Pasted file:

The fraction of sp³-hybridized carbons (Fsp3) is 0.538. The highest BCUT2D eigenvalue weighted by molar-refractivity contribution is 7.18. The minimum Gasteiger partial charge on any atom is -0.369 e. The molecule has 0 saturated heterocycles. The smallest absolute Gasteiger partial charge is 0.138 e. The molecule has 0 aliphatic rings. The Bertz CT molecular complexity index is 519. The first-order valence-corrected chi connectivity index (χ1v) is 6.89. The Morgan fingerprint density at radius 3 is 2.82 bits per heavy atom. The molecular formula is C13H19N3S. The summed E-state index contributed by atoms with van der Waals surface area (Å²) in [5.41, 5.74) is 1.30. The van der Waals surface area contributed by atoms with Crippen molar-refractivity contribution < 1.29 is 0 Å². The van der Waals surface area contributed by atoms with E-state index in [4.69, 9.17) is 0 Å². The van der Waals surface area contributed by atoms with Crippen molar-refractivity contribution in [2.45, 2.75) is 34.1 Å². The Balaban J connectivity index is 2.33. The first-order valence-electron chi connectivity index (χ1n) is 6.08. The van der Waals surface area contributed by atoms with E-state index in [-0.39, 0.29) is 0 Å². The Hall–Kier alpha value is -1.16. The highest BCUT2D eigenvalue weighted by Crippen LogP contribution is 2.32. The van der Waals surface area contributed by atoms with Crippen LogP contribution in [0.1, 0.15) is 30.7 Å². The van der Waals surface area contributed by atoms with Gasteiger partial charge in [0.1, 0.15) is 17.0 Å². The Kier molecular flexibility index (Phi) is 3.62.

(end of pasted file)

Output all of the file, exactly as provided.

The fraction of sp³-hybridized carbons (Fsp3) is 0.538. The highest BCUT2D eigenvalue weighted by molar-refractivity contribution is 7.18. The minimum Gasteiger partial charge on any atom is -0.369 e. The molecule has 0 saturated heterocycles. The smallest absolute Gasteiger partial charge is 0.138 e. The molecule has 0 aliphatic rings. The Bertz CT molecular complexity index is 519. The first-order valence-corrected chi connectivity index (χ1v) is 6.89. The Morgan fingerprint density at radius 3 is 2.82 bits per heavy atom. The molecular formula is C13H19N3S. The summed E-state index contributed by atoms with van der Waals surface area (Å²) in [5.41, 5.74) is 1.30. The van der Waals surface area contributed by atoms with Crippen molar-refractivity contribution < 1.29 is 0 Å². The van der Waals surface area contributed by atoms with E-state index in [4.69, 9.17) is 0 Å². The van der Waals surface area contributed by atoms with Crippen molar-refractivity contribution in [2.45, 2.75) is 34.1 Å². The Balaban J connectivity index is 2.33. The first-order valence-electron chi connectivity index (χ1n) is 6.08. The van der Waals surface area contributed by atoms with E-state index in [-0.39, 0.29) is 0 Å². The Hall–Kier alpha value is -1.16. The highest BCUT2D eigenvalue weighted by Crippen LogP contribution is 2.32. The van der Waals surface area contributed by atoms with Crippen LogP contribution in [0.1, 0.15) is 30.7 Å². The van der Waals surface area contributed by atoms with Gasteiger partial charge in [0.1, 0.15) is 17.0 Å². The Kier molecular flexibility index (Phi) is 3.62.